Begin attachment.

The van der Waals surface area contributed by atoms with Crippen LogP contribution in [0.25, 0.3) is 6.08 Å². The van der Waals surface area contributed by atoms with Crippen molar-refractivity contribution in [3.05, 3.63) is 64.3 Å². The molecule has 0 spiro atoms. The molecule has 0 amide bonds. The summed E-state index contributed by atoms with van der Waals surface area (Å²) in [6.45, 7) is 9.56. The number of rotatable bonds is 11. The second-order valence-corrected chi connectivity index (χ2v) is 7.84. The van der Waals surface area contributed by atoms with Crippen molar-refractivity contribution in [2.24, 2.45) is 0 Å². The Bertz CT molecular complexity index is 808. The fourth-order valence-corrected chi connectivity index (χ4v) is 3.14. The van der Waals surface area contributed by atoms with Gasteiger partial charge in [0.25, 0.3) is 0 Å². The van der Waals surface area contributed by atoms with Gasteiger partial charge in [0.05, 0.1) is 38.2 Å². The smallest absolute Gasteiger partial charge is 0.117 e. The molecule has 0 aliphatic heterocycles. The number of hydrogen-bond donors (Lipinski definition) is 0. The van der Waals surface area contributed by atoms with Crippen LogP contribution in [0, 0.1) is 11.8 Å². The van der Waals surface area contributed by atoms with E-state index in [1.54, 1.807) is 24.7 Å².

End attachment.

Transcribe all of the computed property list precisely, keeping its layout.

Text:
The van der Waals surface area contributed by atoms with Crippen LogP contribution in [0.25, 0.3) is 6.08 Å². The van der Waals surface area contributed by atoms with Crippen molar-refractivity contribution in [3.05, 3.63) is 64.3 Å². The molecule has 0 spiro atoms. The molecule has 0 amide bonds. The summed E-state index contributed by atoms with van der Waals surface area (Å²) in [6.45, 7) is 9.56. The number of rotatable bonds is 11. The second-order valence-corrected chi connectivity index (χ2v) is 7.84. The van der Waals surface area contributed by atoms with Crippen molar-refractivity contribution in [2.24, 2.45) is 0 Å². The Bertz CT molecular complexity index is 808. The fourth-order valence-corrected chi connectivity index (χ4v) is 3.14. The van der Waals surface area contributed by atoms with Gasteiger partial charge in [0.25, 0.3) is 0 Å². The van der Waals surface area contributed by atoms with Gasteiger partial charge in [0.05, 0.1) is 38.2 Å². The smallest absolute Gasteiger partial charge is 0.117 e. The molecule has 0 aliphatic heterocycles. The number of hydrogen-bond donors (Lipinski definition) is 0. The van der Waals surface area contributed by atoms with Crippen LogP contribution in [0, 0.1) is 11.8 Å². The van der Waals surface area contributed by atoms with E-state index in [1.54, 1.807) is 24.7 Å².